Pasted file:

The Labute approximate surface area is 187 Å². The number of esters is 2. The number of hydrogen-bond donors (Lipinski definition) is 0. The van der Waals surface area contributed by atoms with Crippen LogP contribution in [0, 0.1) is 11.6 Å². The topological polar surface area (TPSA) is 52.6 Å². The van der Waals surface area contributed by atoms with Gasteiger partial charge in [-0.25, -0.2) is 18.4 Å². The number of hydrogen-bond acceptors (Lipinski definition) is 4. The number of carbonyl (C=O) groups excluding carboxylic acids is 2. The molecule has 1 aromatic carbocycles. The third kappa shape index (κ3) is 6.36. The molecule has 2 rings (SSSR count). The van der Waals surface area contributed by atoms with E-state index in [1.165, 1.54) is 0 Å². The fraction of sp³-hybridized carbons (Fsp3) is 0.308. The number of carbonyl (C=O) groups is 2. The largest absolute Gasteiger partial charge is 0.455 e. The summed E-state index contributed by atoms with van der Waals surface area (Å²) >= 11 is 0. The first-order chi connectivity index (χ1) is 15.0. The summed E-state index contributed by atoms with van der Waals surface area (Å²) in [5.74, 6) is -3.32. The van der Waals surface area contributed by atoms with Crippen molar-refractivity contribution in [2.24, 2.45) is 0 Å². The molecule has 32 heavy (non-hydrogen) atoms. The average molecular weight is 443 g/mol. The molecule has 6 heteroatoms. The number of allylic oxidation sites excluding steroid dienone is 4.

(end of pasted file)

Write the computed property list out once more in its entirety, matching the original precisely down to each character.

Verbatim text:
The Labute approximate surface area is 187 Å². The number of esters is 2. The number of hydrogen-bond donors (Lipinski definition) is 0. The van der Waals surface area contributed by atoms with Crippen LogP contribution in [0, 0.1) is 11.6 Å². The topological polar surface area (TPSA) is 52.6 Å². The van der Waals surface area contributed by atoms with Gasteiger partial charge in [-0.25, -0.2) is 18.4 Å². The number of hydrogen-bond acceptors (Lipinski definition) is 4. The number of carbonyl (C=O) groups excluding carboxylic acids is 2. The molecule has 1 aromatic carbocycles. The third kappa shape index (κ3) is 6.36. The molecule has 2 rings (SSSR count). The van der Waals surface area contributed by atoms with E-state index in [1.165, 1.54) is 0 Å². The fraction of sp³-hybridized carbons (Fsp3) is 0.308. The number of carbonyl (C=O) groups is 2. The largest absolute Gasteiger partial charge is 0.455 e. The summed E-state index contributed by atoms with van der Waals surface area (Å²) >= 11 is 0. The first-order chi connectivity index (χ1) is 15.0. The summed E-state index contributed by atoms with van der Waals surface area (Å²) in [5.74, 6) is -3.32. The van der Waals surface area contributed by atoms with Crippen molar-refractivity contribution in [2.24, 2.45) is 0 Å². The molecule has 32 heavy (non-hydrogen) atoms. The average molecular weight is 443 g/mol. The molecule has 6 heteroatoms. The number of allylic oxidation sites excluding steroid dienone is 4.